You may have read reports in the press recently stating that automatic ‘computer-generated’ penalties issued by HM Revenue & Customs (HMRC) for late filing of Tax Returns are ‘not legal’. This followed a Judge’s comments in a recent first tier tribunal hearing. It was reported, somewhat surprisingly, that HMRC are not choosing to appeal this decision but time will tell whether this means that HMRC will have to review their systems for imposing penalties and whether the current penalty regime will remain in place.

Until then, the status quo prevails, so if HMRC sent you a notice to complete a Tax Return shortly after 5 April 2017, but you have not yet filed this, then there will be an automatic £100 penalty that you will have to pay, even if there is no tax payable or if you have already paid all of the tax that you think you might owe.

In some circumstances you may have slightly longer within which to file your Tax Return. This may apply, for example, if HMRC have recently issued you with a notice to complete a 2016/17 Tax Return. If that is the case then you usually have three months after the date of such notice within which to prepare and file your Return.

Bear in mind however, that there are strict timescales within which you are required to notify HMRC of chargeability to tax and the requirement for you to register for self-assessment. This time limit is six months after the end of the tax year in question i.e. 5 October 2017 for the 2016/17 tax year. If you know you should have registered for self-assessment in respect of 2016/17 but have not yet done so, you should take action sooner rather than later. Penalties for late registration can be levied and these can be as much as 100% of any tax liability unpaid at 31 January following the end of the tax year.

At present the maximum penalty for most people who have not yet submitted their 2016/17 Tax Returns will be the flat rate penalty of £100. There will, however, be interest charged on any tax which has not been paid by 31 January 2018 (including any payment on account toward your 2017/18 tax liability, if that applies to you). That interest will be charged at 3% per annum and it is worth noting that any tax which remains unpaid at 2 March 2018 (30 days after the deadline) will incur a further 5% surcharge.

February 2018 The above penalties and potential interest may already seem punitive enough, but if your Tax Return was due to be submitted by 31 January 2018 and is still not submitted by 30 April 2018 then even more significant penalties are levied at the rate of £10 per day (up to a maximum of £900).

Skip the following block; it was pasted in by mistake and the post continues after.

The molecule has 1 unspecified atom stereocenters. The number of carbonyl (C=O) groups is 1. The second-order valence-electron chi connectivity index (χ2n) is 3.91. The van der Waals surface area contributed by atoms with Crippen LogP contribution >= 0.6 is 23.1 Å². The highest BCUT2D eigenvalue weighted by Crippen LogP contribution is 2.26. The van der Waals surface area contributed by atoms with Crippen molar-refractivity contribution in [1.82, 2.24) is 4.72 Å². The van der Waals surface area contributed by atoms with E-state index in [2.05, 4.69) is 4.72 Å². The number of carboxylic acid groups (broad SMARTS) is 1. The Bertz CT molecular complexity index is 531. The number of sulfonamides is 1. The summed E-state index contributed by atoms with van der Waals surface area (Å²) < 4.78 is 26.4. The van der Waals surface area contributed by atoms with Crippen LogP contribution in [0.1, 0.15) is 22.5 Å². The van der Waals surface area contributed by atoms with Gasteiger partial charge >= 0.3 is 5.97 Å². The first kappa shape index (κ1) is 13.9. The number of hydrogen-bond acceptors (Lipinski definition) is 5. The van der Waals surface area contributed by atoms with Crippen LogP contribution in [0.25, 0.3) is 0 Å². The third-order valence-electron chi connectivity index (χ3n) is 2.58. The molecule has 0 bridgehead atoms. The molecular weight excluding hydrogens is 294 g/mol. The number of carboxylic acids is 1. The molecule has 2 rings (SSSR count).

There are further penalties levied if the Return is more than 6 months late (£300 or 5% of the tax due, whichever is the higher, in addition to the penalties mentioned above) and if the Return is more than 12 months late (an additional £300 or 5% of the tax due, whichever is the higher, and in serious cases can be as much as 100% of the tax due). Similar surcharges of 5% are also applied to late payment of tax if the tax remains unpaid after 6 months and 12 months in addition to the 5% surcharge if the tax is not paid by 2 March 2018.

As I am sure you will appreciate, because of the potentially significant penalties referred to above, it is much better to try to bring matters up to date as soon as possible, even if you have missed the 31 January 2018 filing deadline. Please contact us if you would like any assistance with bringing your tax affairs up to date or if there is anything else you would like to discuss.

HMRC do have the ability to cancel late-filing penalties if you can demonstrate that you had a ‘reasonable excuse’ for not filing your Tax Return on time. There is no definition of ‘reasonable excuse’ for these purposes but if you feel you have genuine grounds for failing to meet the deadline, it may be worth writing to HMRC and attempting to appeal against the fine. However, you should be aware that generally HMRC will require your Tax Return to be submitted before they can consider any appeal against late filing penalties.

It is also worth pointing out that late submission of your Tax Return can have other, perhaps less immediate, financial implications which can include invalidating any insurance policy which you may have in place for professional fees arising on any tax enquiry that HMRC undertake in respect of your tax affairs. You may therefore want to read the small print of any such insurance policies very carefully

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